Traveling through the Gold Country of Northern California can become addictive and mind-boggling at the same time. As you cruise you will find such melodramatic names such as Delirium Tremens, Hangtown, Copporopolis, Fiddletown, MiWuk Village, Drytown (it ain’t), Jenny Lind, and the list goes on. If you’re looking for more intense and studious history of those “golden” days, visit Columbia on highway 108. This is a completely restored town as it was back in the mid-1800s, even to a scripted “stage robbery.”

For my taste, a bit too restored and it looks almost new. But it is colorful and there are a number of rangers well-versed in its history. For those looking for the untouched “real” thing, I suggest the unusual town of Bode. A few miles off Highway 182 behind Yosemite National Park, Bode is one of those so very unusual remembrances of its past, you will never forget it. Once a thriving gold town with more saloons and brothels than churches and schools, the supply of gold all of a sudden simply ran out. And so did the population.

Today you can visit Bode, watched over by a staff of rangers, and look into the sagging cabins where the tables are still set for dinner or breakfast, clothing laid out to be washed; it is as if the people simply packed the necessities in their wagons and left en masse. By mandate, nothing in Bode can be touched or restored and soon the decaying town will be no more.

If you wish to know where it all began, start at the town of Coloma north of Sacramento. In 1848 Coloma was a sawmill owned by Captain John Sutter who, in 1841, was granted 48,000 acres along the Sacramento River. Water being an important element of a working sawmill, Sutter drew his from the South Fork of the American River.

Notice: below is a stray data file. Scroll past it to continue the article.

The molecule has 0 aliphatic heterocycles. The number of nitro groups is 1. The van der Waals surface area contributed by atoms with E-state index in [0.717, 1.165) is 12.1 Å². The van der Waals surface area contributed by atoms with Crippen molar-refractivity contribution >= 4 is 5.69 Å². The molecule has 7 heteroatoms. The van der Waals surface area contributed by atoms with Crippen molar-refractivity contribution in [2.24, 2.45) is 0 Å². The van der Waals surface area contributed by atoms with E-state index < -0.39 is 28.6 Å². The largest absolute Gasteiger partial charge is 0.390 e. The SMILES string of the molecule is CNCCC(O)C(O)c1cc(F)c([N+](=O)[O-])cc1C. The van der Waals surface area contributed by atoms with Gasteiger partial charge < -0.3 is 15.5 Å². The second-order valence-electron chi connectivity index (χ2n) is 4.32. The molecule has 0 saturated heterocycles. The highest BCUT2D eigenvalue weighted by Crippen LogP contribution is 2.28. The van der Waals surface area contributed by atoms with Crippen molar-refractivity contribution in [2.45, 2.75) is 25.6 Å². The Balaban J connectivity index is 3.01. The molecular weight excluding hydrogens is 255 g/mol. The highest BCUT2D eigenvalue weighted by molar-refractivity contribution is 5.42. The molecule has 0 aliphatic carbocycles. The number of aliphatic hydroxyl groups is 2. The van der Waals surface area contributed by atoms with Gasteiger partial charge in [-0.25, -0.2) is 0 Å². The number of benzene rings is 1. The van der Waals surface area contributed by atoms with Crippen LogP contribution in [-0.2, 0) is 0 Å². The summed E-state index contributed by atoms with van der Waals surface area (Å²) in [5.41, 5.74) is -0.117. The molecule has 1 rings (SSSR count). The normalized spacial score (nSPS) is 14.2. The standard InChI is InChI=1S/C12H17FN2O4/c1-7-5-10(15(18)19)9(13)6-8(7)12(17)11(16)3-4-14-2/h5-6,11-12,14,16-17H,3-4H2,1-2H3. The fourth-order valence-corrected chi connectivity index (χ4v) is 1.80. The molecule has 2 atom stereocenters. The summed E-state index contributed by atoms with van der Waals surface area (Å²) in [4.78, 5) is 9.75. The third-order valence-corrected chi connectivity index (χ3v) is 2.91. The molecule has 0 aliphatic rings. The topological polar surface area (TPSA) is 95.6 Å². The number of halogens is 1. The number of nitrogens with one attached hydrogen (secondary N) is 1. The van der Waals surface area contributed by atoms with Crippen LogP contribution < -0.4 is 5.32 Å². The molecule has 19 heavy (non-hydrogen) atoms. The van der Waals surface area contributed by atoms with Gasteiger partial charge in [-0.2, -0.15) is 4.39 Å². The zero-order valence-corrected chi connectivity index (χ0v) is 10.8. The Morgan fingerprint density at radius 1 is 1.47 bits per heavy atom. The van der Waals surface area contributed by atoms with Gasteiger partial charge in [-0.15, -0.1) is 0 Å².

As Sutter began building his home known as “Sutter’s Fort,” he had hired James Marshall whose talents with wood and ironworks were of the highest quality. To carry water through the mill site they dug a ditch (or millrace) which carried the lighter metal away leaving heavier metals behind. This heavier metal was the gold that was to change California forever. It was Marshall who discovered the gold and shared his discovery with Sutter.

(Above): Old fire station, Nevada City, Calif. It is now a museum.

They tried to keep this all a secret, but the word eventually leaked out and the Gold Rush was on. Coloma (sometimes known as Colluma and Culoma) became populated by thousands of hopeful miners and entrepreneurs. The army of gold seekers began the massacre of the local Nisenan Indian tribe. Marshall tried to protect his friends but was forced to leave for his own life. Marshall, considering the legacy he left California and the nation, died in poverty in 1885. There is a monument in Coloma put up in 1990; as Marshall often said: “Someday they’ll make full over me.”

Today Coloma is a semi-ghost town, now a state park and museum, and one of the most captivating historical destinations in California. Just down the road is the wonderful Coloma Country Inn Bed and Breakfast Inn. Five lovingly restored rooms in the style of the mid-1800s. Open country camping is absolutely stunning in the fall and the Sacramento River offers great rafting, swimming and fishing. One of the singular treats is to drive to the hamlet of Lotus and kayak or rubber raft downriver to Coloma.

Al Auger is a freelance writer. He lives in Redding, Calif.